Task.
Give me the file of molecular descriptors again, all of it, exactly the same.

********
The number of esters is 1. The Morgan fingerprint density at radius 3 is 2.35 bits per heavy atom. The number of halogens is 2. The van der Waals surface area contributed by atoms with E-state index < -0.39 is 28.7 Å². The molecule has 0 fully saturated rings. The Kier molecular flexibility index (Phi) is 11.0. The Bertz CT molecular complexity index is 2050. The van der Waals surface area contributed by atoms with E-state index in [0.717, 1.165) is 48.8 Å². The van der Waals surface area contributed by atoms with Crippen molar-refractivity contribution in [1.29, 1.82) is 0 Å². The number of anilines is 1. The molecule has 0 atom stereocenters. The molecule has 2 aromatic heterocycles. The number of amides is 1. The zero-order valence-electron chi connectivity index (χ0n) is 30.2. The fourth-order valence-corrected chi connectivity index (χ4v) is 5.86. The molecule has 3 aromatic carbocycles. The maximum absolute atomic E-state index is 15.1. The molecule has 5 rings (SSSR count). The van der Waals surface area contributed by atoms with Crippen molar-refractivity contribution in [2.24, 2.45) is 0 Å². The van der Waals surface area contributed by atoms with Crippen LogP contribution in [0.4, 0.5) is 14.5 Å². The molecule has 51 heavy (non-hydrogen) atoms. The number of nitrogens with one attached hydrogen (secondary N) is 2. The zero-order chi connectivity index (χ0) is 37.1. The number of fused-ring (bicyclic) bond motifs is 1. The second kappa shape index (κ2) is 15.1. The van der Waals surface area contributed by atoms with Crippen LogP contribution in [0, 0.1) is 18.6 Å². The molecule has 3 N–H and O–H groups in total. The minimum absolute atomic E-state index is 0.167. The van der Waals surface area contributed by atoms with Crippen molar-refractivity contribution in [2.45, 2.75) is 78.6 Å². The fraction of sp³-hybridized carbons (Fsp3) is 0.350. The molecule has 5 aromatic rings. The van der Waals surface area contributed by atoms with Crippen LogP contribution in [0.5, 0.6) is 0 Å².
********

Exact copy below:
The number of esters is 1. The Morgan fingerprint density at radius 3 is 2.35 bits per heavy atom. The number of halogens is 2. The van der Waals surface area contributed by atoms with E-state index < -0.39 is 28.7 Å². The molecule has 0 fully saturated rings. The Kier molecular flexibility index (Phi) is 11.0. The Bertz CT molecular complexity index is 2050. The van der Waals surface area contributed by atoms with E-state index in [0.717, 1.165) is 48.8 Å². The van der Waals surface area contributed by atoms with Crippen molar-refractivity contribution in [1.29, 1.82) is 0 Å². The number of anilines is 1. The molecule has 0 atom stereocenters. The molecule has 2 aromatic heterocycles. The number of amides is 1. The zero-order valence-electron chi connectivity index (χ0n) is 30.2. The fourth-order valence-corrected chi connectivity index (χ4v) is 5.86. The molecule has 3 aromatic carbocycles. The maximum absolute atomic E-state index is 15.1. The molecule has 5 rings (SSSR count). The van der Waals surface area contributed by atoms with Crippen molar-refractivity contribution in [2.24, 2.45) is 0 Å². The van der Waals surface area contributed by atoms with Crippen LogP contribution in [0.4, 0.5) is 14.5 Å². The molecule has 51 heavy (non-hydrogen) atoms. The number of nitrogens with one attached hydrogen (secondary N) is 2. The zero-order chi connectivity index (χ0) is 37.1. The number of fused-ring (bicyclic) bond motifs is 1. The second kappa shape index (κ2) is 15.1. The van der Waals surface area contributed by atoms with Crippen LogP contribution in [0, 0.1) is 18.6 Å². The molecule has 3 N–H and O–H groups in total. The minimum absolute atomic E-state index is 0.167. The van der Waals surface area contributed by atoms with Crippen molar-refractivity contribution in [2.45, 2.75) is 78.6 Å². The fraction of sp³-hybridized carbons (Fsp3) is 0.350. The molecule has 5 aromatic rings. The van der Waals surface area contributed by atoms with Crippen LogP contribution in [0.5, 0.6) is 0 Å².